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Web Foundation responds to Facebook’s statement on Cambridge Analytica

Web Foundation · March 22, 2018

Yesterday, Facebook CEO Mark Zuckerberg responded publicly to the Cambridge Analytica situation, outlining the steps Facebook will take to address the abuse of user data and breach of trust.

Web Foundation President & CEO Adrian Lovett reacts to the plans:

“Following Mark Zuckerberg’s statement and interviews, there are three steps Facebook should take urgently:

1. Publish clear policies for how Facebook will audit their apps, the conditions for suspending apps and their process of notifying users when apps are suspended or their data is compromised.

2. Ensure a fully independent and complete audit of third party apps (past and present), and commit to make the findings public.

3. Prohibit the use of user data for microtargeted political ads. This measure is essential to discourage companies like Cambridge Analytica from abusing the platform to undermine election transparency.”

This statement builds on our call for transparency earlier this week. For updates, follow us on Twitter at @webfoundation and sign up to receive our monthly newsletter.

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  1. Morten Lembke

    March 28, 2018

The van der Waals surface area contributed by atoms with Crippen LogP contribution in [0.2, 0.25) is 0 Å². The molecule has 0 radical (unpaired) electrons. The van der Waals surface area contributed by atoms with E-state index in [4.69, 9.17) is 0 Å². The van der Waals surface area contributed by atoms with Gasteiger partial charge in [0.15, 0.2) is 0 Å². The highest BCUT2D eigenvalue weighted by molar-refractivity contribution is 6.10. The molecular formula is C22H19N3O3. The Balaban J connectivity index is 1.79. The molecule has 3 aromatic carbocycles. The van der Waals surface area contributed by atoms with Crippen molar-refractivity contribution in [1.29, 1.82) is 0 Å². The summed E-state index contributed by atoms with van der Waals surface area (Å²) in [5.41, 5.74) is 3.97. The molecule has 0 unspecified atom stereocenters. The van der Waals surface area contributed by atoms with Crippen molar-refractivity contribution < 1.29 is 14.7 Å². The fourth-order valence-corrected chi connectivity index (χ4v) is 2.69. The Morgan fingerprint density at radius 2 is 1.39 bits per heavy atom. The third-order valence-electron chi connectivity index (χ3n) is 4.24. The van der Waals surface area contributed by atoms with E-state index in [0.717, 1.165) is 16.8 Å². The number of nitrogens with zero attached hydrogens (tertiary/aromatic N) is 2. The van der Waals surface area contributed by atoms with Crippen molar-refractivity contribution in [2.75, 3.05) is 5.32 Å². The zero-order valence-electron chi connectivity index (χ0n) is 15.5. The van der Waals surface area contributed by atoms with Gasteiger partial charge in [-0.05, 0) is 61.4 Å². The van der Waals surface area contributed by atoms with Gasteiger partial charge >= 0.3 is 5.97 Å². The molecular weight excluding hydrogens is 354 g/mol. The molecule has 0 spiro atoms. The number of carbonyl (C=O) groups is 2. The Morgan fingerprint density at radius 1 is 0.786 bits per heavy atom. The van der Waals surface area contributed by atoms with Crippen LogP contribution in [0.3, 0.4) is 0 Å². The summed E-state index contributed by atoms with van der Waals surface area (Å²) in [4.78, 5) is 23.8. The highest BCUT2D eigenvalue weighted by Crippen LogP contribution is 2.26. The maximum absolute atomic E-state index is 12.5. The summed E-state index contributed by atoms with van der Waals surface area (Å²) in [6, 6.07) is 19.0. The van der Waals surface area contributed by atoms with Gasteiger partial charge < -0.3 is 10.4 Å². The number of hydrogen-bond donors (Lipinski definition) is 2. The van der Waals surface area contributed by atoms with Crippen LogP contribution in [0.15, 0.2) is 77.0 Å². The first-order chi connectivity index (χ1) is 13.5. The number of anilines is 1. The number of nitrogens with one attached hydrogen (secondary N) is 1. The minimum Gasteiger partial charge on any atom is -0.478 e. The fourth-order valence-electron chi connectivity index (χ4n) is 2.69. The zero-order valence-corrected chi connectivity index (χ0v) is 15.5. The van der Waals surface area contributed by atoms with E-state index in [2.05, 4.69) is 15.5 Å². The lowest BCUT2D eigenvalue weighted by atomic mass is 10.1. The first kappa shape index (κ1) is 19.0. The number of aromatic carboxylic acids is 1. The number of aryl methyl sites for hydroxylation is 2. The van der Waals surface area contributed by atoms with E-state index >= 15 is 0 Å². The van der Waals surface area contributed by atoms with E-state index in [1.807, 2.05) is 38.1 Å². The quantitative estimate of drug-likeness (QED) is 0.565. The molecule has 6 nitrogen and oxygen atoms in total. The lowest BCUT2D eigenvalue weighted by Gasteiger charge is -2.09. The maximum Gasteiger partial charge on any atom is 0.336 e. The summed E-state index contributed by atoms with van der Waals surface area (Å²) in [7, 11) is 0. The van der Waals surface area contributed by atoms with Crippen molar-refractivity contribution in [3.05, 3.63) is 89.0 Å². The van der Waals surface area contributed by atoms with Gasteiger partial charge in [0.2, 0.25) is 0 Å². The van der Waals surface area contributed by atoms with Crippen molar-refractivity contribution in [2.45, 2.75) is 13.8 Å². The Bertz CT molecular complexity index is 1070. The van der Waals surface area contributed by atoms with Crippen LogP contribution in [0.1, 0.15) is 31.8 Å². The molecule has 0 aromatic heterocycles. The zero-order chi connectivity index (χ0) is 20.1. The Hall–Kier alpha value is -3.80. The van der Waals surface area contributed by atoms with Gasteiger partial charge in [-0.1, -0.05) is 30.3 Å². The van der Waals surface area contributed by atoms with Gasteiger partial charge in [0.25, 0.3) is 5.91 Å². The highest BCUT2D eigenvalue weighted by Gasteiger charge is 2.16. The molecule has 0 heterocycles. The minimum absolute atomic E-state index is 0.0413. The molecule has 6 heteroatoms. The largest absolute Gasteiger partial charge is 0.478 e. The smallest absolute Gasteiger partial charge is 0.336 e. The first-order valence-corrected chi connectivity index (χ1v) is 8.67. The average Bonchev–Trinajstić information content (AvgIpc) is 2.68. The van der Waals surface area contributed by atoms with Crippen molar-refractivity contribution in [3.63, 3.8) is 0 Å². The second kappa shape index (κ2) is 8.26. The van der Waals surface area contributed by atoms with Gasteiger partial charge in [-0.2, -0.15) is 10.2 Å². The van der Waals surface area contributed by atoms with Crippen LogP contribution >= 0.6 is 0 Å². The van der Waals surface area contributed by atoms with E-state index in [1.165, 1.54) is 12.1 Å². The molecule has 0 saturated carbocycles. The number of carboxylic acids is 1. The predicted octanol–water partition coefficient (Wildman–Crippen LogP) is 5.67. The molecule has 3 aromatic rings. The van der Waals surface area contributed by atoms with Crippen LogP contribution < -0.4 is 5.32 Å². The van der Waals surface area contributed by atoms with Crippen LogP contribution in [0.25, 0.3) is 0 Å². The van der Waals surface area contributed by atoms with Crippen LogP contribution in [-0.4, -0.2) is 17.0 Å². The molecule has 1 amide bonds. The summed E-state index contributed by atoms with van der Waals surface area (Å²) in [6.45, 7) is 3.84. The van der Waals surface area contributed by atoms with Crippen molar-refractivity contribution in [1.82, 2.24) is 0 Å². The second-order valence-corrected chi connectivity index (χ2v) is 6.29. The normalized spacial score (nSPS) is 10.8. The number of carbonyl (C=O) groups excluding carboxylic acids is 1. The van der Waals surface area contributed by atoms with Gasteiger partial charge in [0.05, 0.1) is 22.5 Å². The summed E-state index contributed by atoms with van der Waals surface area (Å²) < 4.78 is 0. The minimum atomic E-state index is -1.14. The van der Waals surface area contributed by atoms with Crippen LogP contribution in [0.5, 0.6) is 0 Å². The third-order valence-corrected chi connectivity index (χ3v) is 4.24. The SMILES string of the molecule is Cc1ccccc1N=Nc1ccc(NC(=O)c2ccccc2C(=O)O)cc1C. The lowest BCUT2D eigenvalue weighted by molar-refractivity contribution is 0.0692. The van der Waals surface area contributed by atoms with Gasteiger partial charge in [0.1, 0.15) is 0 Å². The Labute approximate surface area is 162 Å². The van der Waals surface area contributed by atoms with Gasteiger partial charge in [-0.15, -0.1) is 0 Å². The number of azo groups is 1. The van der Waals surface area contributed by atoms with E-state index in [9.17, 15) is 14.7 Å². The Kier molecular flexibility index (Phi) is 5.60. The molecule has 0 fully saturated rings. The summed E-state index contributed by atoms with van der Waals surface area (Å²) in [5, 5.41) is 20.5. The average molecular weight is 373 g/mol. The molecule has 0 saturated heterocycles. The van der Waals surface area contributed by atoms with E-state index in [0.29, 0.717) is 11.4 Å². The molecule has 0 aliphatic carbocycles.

Wild westFacebook CEO Mark Zuckerberg’s public response to the Cambridge Analytica situation seems superficial and does not address the fundamental problems we now encounter regarding social media providers.The questions asked and topics discussed in the interview were inadequate. Mark Zuckerberg got off easy – Future congress hearings may be more pertinent.How many companies have been allowed to harvest information from Facebook? Was the information free of charge - or was it paid for? Is the sale of data part of Facebook's business plan? and have users agreed to this?Can we, in a modern digital society, accept this kind of behaviour?What is the situation with other social medias like Google, Twitter, Linkedin etc. - and why do we have to login to so many services, using our Facebook or Google account? It appears that social media providers have not been able to define their own boundaries. Regulation has been lenient and not apparently enforced. The new EU privacy regulation due in May, might not be sufficient. Stricter measures are now called for.So until then - Goodbye to all my digital friends - I am now closing my accounts at Facebook, Twitter etc. - I can now only be reached through my good old fashion e-mailRegardsMorten LembkeTelecentre-danmark


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